Organising labour from Trieste to Palermo is not an easy task. With the assistance of FLC CGIL, Italy’s largest trade union, we conducted a nationwide census of lettori to gauge compliance with the court enforcement ruling of 2006.

With the exception of the aforementioned two examples, the census showed that none of the universities had incorporated the ruling into the terms of local lettori contracts. In an evidence-based procedure, such data was clearly influential with the commission, which had given an advance commitment to an appraisal of the results of our census.

Irish MEP support

The support of Irish MEPs has been crucial to our campaign. A parliamentary question to the commission by Clare Daly (co-signed by seven other Irish MEPs) framed Italy’s ongoing discrimination against lettori in the broader context of the bene-fits and responsibilities of EU membership.

Pointing out that Italian universities receive generous EU funding and that Italy has received the greatest share of the COVID Recovery Fund, the signatories asked why Italy refused to reciprocate and honour its treaty obligations to lettori.

With the spotlight in Brussels firmly fixed on adherence to the rule of law within the EU, the question was timely and carried weight. The response from Jobs and Social Rights Commissioner Nicolas Schmit was effectively an advance signal of the decision to open the infringement proceedings.

The commission is currently appraising Italy’s reply to its letter of formal notice of the opening of proceedings. Though documents exchanged in infringement proceedings are confidential, a last-minute amendment to Italy’s Legge di Bilancio 2022 (finance act), which was approved on 30 December, reveals something of Italy’s response.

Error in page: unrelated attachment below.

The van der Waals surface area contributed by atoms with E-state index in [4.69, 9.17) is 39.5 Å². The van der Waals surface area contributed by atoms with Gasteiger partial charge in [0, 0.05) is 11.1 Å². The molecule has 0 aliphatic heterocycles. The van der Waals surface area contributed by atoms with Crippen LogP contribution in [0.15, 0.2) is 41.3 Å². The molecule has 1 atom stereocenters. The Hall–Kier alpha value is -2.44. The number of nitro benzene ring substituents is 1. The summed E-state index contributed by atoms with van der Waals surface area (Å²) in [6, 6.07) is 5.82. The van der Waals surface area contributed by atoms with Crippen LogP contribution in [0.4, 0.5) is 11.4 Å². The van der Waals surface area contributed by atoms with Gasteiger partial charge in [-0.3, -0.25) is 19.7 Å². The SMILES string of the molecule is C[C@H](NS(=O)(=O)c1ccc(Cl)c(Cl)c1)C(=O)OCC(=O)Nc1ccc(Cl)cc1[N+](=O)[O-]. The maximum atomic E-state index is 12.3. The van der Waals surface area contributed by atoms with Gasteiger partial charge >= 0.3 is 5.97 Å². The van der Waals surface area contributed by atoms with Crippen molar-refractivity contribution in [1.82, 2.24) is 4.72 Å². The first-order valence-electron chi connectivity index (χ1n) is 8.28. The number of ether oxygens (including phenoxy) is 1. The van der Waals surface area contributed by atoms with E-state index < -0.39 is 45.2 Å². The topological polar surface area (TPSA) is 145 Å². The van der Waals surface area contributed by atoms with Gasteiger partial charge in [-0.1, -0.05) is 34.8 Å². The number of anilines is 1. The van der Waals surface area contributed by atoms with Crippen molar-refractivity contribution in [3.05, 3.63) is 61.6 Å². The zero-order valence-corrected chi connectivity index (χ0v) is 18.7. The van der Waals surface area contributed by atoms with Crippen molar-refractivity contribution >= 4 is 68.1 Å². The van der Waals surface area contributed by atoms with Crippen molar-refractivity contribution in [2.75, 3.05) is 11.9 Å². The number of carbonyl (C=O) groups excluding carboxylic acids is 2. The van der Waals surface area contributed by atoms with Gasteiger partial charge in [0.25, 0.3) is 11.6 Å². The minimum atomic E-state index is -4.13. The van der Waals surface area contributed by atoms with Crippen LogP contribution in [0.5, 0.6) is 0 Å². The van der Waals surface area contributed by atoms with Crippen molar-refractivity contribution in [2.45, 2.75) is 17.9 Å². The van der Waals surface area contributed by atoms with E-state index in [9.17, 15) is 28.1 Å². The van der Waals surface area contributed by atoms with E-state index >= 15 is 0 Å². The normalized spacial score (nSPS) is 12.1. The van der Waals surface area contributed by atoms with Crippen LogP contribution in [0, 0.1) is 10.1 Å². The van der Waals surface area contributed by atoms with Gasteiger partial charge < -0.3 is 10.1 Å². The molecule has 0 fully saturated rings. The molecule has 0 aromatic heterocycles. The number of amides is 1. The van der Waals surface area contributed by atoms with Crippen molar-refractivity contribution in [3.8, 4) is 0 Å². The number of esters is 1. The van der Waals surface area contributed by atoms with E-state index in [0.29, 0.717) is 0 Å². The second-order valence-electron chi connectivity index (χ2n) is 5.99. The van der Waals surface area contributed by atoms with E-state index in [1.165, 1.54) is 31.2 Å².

A 2019 interministerial decree of byzantine complexity had required the universities to first sign local versions of a national blueprint contract with their lettori in order to receive government funding to co-finance backdated settlements for discrimination.

As the proposed contracts effectively sought to open the binding case law of the CJEU to negotiation, and to limit and claw back rights won under the ruling in Case C-119/04, local unions refused to sign them.

The waiving of the requirement to sign such contracts in the Legge di Bilancio amendment would now seem to pave the way for the adoption of a solution similar to that proposed by Clare Daly MEP and her co-signatories in their parliamentary question to Commissioner Schmit. This simply entails identifying the beneficiaries of the 2006 CJEU ruling and paying them the settlements due to them, proportionate to their years of teaching service.

In a meeting held last month with our union (in its status as a complainant in the proceedings) and with the participation of an invited delegate from FLC CGIL, the legal team directly responsible for the infringement case informed us that exchanges between the commission and the Italian authorities will continue in the coming months, with the aim of checking and ensuring that the CJEU ruling in Case C-119/04 is fully implemented by all of the Italian universities.

Should this scrutiny identify continuing breaches, then, in accordance with the infringement procedures, the commission may issue a reasoned opinion and eventually refer the case to the CJEU for what would be a fifth ruling on parity of pay, in the line of jurisprudence that began back in 1987.

Placing the right to parity of treatment in the context of the overall rights of European citizens, the commission states that the right “is perhaps the most important right under community law, and an essential element of European citizenship”.

The lettori who are the beneficiaries of the Court of Justice case law are now nearing retirement. They retain the hope that they may eventually work under conditions of parity of treatment, if only for the remaining few years of their careers.

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Henry Rodgers
Henry Rodgers
Henry Rodgers teaches at La Sapienza University of Rome and is a founder member of the union Asso CEL L